Lots to love
by Mike Vieira f you believe all of the heart-filled advertisements and love-loaded commercials, St. Valentine’s Day is the major event in February. Not to give you cardiac arrest, but this minor saint is only a big shot in the sales department. Looking for “real” church holidays? How about Candlemas? It is considered the end of the Christmas season because it marks the ritual purification of Mary which happened 40 days after Jesus’ birth. (Old custom and long story— Google it for more info.) It’s also the day when candles were brought to church to be blessed. And, this year it falls on February 2, which is also Groundhog Day. Now, there’s an interesting holiday for you. If a little cousin of a rat sees his shadow or doesn’t is a good indication of when spring starts or doesn’t? A little far-fetched, but then again, he may be as accurate as many weather men—or women. It might be an interesting day, but is it a holiday? I actually know of only one family that celebrates it each year. They sent friends Groundhog cards and include all kinds of creative gifts ranging from a tape of Groundhog Carols to a package of Groundhog jerky. Although it’s a great family tradition for them, it seems like this cold, dark month is just yearning for an excuse to party. And we do.
Ash Wednesday marks the first day of Lent, a time of reflection and penance for Christians. This year, it falls on February 17—which makes February 16, Mardi Gras or “Fat Tuesday.” Now that’s a real holiday.
It has some legitimacy from its roots in religion, but offers an excuse for eating and drinking. From Carnival in Brazil to the celebrations in New Orleans, it’s an infamous time of year, but you’ve got appreciate the beauty of a day just devoted to excess. When I was a kid, many of the Portuguese churches in the area had Malassada Suppers just before Lent. There were no beads tossed or bodies painted, but folks lined up to eat their fill of the famous, fried dough sparking with sugar. I remember rows of white paper covered tables filled with people of all ages just passing plates of malassadas and enjoying the last hurrah before the fast. No matter how or if you celebrate it, Mardi Gras is a good holiday. It’s got food, music and fun—not bad things during this cold, dark time of year. But is that all that February is good for? I think not.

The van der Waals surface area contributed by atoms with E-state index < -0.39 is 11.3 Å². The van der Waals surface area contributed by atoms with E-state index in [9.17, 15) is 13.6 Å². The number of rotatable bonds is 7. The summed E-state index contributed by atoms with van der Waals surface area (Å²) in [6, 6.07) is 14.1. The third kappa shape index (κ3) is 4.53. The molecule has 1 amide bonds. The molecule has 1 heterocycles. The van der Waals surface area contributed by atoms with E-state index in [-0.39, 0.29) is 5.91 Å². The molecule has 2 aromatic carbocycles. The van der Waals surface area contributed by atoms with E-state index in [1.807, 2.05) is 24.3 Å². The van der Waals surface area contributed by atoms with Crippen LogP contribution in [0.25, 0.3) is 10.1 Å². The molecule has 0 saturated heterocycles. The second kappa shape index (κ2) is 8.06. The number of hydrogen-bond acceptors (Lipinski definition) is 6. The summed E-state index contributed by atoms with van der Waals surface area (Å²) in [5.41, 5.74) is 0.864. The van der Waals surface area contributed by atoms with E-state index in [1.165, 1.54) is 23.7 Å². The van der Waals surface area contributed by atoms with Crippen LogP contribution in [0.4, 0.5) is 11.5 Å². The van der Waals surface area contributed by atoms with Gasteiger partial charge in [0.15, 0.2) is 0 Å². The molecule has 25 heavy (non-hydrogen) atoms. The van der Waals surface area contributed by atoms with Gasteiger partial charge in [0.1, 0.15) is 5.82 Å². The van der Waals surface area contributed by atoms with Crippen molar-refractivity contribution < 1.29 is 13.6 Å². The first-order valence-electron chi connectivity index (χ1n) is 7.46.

noisemakers, costumes and treats, according to various websites. Sounds like fun to me. Want to put a Tiger in your month? Celebrate Chinese New Year. By their count, it is 4707, which is also the year of the Tiger. What’s that mean? Folks born in the year of Tiger are optimistic, romantic, lovable, magnetic and independent. Beethoven, Chuck Berry, Dwight D. Eisenhower, Stevie Wonder and Marilyn Monroe are among the famous Tigers. Go figure. This year, the ancient event is celebrated on February 14, 2010, which is the first day of the First Moon of the lunar calendar. Socially, it’s a time for family reunions and get-togethers. This year, the timing is perfect because it’s the eve of Presidents’ Day—the beginning of school vacation.
Although technically not a holiday, most schools give their students a week off in February. You can argue whether it’s necessary or cuts down on “time on learning,” but for kids and teachers alike, it’s nice. For our family, February vacation meant a trip to Cape Cod. Yes, most folks go in the summer, but we loved being able to play in a pool, shop and eat, drive along the seashore, and relax during the “off season.” I’d also catch up on my reading…while others shopped. This quiet time in the busy year provided us with special family time. You might want to take some time to enjoy these unofficial breaks in our regular schedule as well. If nothing else, the long weekend provides an opportunity for socializing. And isn’t that what it’s all about?
February is Black History Month. There’s lots to celebrate and honor. Check out community newspapers and web pages for events, there are many activities to enjoy. More importantly, actually go to something. Bristol Community College is hosting Black Inventors Exhibit on February 4 in G Building. This multimedia presentation is a tribute to Black inventors and innovators internationally, who have developed many of the things people use on a daily basis. Check out the college website for more activities and information. The month ends with Purim. Considered the most festive of Jewish holidays, it commemorates a major victory over oppression. It’s celebrated with prizes,
February 2010 / The South Coast Insider